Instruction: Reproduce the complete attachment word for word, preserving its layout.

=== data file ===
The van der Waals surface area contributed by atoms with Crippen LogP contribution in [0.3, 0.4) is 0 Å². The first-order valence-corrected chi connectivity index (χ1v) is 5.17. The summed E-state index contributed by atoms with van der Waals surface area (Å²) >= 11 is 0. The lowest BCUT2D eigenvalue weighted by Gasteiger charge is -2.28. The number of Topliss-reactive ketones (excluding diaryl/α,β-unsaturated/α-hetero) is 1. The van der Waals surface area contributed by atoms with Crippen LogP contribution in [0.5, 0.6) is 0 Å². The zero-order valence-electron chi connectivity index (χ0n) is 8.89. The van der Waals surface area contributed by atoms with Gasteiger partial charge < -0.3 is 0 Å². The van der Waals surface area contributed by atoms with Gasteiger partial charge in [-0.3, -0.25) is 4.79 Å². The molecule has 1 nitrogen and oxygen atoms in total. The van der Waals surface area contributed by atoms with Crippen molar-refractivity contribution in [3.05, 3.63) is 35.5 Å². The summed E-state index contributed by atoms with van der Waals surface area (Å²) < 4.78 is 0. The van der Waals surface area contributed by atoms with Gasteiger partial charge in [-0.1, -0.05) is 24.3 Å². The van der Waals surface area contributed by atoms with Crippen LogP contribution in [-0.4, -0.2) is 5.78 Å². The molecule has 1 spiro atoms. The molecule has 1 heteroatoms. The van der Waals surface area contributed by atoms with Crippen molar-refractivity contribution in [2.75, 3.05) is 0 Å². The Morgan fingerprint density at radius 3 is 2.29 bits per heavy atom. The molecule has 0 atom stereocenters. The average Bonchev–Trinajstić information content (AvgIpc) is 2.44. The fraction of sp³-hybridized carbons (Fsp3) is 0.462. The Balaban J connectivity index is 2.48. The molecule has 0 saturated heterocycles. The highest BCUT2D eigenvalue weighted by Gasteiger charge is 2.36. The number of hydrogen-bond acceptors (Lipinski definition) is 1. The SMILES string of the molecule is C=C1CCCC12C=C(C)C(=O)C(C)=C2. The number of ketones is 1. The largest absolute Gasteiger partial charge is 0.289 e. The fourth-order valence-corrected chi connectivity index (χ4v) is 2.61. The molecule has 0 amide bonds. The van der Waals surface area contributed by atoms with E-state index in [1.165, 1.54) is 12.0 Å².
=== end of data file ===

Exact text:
The van der Waals surface area contributed by atoms with Crippen LogP contribution in [0.3, 0.4) is 0 Å². The first-order valence-corrected chi connectivity index (χ1v) is 5.17. The summed E-state index contributed by atoms with van der Waals surface area (Å²) >= 11 is 0. The lowest BCUT2D eigenvalue weighted by Gasteiger charge is -2.28. The number of Topliss-reactive ketones (excluding diaryl/α,β-unsaturated/α-hetero) is 1. The van der Waals surface area contributed by atoms with Crippen LogP contribution in [0.5, 0.6) is 0 Å². The zero-order valence-electron chi connectivity index (χ0n) is 8.89. The van der Waals surface area contributed by atoms with Gasteiger partial charge < -0.3 is 0 Å². The van der Waals surface area contributed by atoms with Gasteiger partial charge in [-0.3, -0.25) is 4.79 Å². The molecule has 1 nitrogen and oxygen atoms in total. The van der Waals surface area contributed by atoms with Crippen molar-refractivity contribution in [3.05, 3.63) is 35.5 Å². The summed E-state index contributed by atoms with van der Waals surface area (Å²) < 4.78 is 0. The van der Waals surface area contributed by atoms with Gasteiger partial charge in [-0.1, -0.05) is 24.3 Å². The van der Waals surface area contributed by atoms with Crippen LogP contribution in [-0.4, -0.2) is 5.78 Å². The molecule has 1 spiro atoms. The molecule has 1 heteroatoms. The van der Waals surface area contributed by atoms with Crippen molar-refractivity contribution in [2.75, 3.05) is 0 Å². The Morgan fingerprint density at radius 3 is 2.29 bits per heavy atom. The molecule has 0 atom stereocenters. The average Bonchev–Trinajstić information content (AvgIpc) is 2.44. The fraction of sp³-hybridized carbons (Fsp3) is 0.462. The Balaban J connectivity index is 2.48. The molecule has 0 saturated heterocycles. The highest BCUT2D eigenvalue weighted by Gasteiger charge is 2.36. The number of hydrogen-bond acceptors (Lipinski definition) is 1. The SMILES string of the molecule is C=C1CCCC12C=C(C)C(=O)C(C)=C2. The number of ketones is 1. The largest absolute Gasteiger partial charge is 0.289 e. The fourth-order valence-corrected chi connectivity index (χ4v) is 2.61. The molecule has 0 amide bonds. The van der Waals surface area contributed by atoms with E-state index in [1.165, 1.54) is 12.0 Å².